I love tea cozies. They are by far the prettiest way to keep the tea in your teapot from cooling off too quickly. A good tea cozy will keep your tea at a drinkable temperature for at least an hour. I like them so much that one of my first blog posts was about tea cozies. (Re-read it here.)
One of the unquestioned true-isms of tea, however, is that it should never be steeped in a teapot covered by a tea cozy. What you do is infuse the tea first, sans cozy. After the tea is ready to drink and all leafery has been removed, only then should you cover the teapot with an appropriately-sized tea cozy (or cosy, if you prefer) to retain the heat.
Steeping tea in a teapot covered by a cozy, we are warned, will “stew” the tea, resulting in a misbegotten, bitter mess of a cup.
I have never questioned this accepted wisdom, and have never steeped tea in a pot covered by a cozy.
Until today. Here’s why:
For the second time in recent memory, when I passed along this cautionary steeping note, I was asked how I can be so sure if I’ve never tried it for myself. To put all doubt to rest — to either prove or disprove the axiom — I did my own test this morning.
I used two two-cup Chatsford teapots. Each pot was “hotted” by pouring in and swirling hot water. While the kettle was heating filtered water, I placed approximately two teaspoonsful of tea into each teapot’s filter basket. When the water boiled, I very quickly filled each teapot before the bubbles dissipated. One teapot was then covered with a popover cozy, the other fitted into a wraparound (“bachelor”) cozy.
The tea I chose for the experiment was Harney & Sons’ Brigitte’s Blend, an elegant blend of black India teas. This is one of my “go-to” teas, a tea that I’ll choose when I cannot decide which tea I want — and it always seems to suit the moment. No “control” infusion was required, as I am quite familiar with the taste and aroma of this tea.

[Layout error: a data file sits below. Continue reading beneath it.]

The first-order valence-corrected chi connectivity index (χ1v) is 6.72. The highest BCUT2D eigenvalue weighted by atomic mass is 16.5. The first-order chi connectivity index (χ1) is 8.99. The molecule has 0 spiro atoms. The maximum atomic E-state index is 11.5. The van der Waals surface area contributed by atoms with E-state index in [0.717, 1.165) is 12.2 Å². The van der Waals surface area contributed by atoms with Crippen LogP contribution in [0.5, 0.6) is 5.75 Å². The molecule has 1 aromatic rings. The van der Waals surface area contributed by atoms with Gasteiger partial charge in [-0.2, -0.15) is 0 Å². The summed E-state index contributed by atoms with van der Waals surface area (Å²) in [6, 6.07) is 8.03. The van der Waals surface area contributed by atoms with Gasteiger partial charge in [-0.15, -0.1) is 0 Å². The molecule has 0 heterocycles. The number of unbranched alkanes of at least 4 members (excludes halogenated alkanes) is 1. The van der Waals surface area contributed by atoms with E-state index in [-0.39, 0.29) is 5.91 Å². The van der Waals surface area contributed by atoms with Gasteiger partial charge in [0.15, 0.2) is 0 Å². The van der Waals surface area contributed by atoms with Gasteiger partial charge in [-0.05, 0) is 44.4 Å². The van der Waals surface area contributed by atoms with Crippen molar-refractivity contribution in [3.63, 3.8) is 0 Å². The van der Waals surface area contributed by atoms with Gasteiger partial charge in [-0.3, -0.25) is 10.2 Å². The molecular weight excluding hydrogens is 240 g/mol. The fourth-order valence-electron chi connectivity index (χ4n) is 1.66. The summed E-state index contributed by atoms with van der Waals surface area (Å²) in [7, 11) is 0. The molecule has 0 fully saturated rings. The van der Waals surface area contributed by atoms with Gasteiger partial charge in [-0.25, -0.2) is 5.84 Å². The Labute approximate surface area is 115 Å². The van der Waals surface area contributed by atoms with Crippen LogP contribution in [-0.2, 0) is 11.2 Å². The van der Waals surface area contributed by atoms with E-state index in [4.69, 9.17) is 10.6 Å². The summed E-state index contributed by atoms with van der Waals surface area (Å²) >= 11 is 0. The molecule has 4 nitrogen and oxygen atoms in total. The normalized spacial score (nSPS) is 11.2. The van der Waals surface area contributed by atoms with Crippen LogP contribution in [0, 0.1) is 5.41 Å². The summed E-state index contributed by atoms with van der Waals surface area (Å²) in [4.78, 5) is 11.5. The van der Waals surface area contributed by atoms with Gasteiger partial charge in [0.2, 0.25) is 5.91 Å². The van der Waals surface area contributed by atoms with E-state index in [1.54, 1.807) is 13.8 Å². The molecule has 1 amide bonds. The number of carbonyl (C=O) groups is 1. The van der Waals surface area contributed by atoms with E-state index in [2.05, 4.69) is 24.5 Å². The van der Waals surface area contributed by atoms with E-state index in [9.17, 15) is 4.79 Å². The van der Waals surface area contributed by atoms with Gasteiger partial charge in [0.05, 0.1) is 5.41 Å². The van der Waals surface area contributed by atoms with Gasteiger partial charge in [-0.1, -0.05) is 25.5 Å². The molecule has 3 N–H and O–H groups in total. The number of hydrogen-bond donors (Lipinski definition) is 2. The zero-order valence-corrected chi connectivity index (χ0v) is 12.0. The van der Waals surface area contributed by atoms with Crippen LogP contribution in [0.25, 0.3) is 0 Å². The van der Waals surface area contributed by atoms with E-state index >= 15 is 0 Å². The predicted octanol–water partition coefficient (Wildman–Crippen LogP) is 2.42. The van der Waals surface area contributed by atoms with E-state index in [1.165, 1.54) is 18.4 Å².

After about 4-1/2 minutes — my usual timing for this blend — I quickly removed the cozies, withdrew each filter holding the tea, and then replaced the cozies. The whole removal operation could not have taken more than about twenty seconds.
The proof of the tea, as they say, is in the drinking. I poured about a tablespoonful of tea from one of the pots into a small glass tasting cup, swirled it around a few times to cool it, then took a sip. Then repeated the process with tea from the other teapot.
Let me save you the trouble of ever duplicating this test for yourself. The resulting “tea” from both pots was thick and revoltingly bitter, and could most charitably be described as swill. Instead of its usual bright, clear liquid, the tea was dull and murky in the cup. The spent leaves also exhibited an odd lifelessness.
In other words, the tea was stewed. I’ve had to consume several cupsful of properly steeped tea to rid my mouth of that horrible taste and texture. I may require professional assistance to get past the memories.
There is one positive result, however: I can now warn tea drinkers unequivocally and with great authority: Do not cover your teapot with a cozy while the tea is steeping because it will stew the tea. Yes, I am absolutely sure of this!
All that remains now is for the swill — I mean tea — to cool enough to be dumped onto our eagerly awaiting begonias, who don’t seem to be too picky about the form of tea they receive. I think this stuff will make them very happy.
And no, for my next trick I will not test whether or not my tongue sticks to a frozen pole, so please don’t ask!
Older, wiser, and slightly sick to my stomach … and determined that I will henceforth use my tea cozies only as they were intended: after the tea is steeped!
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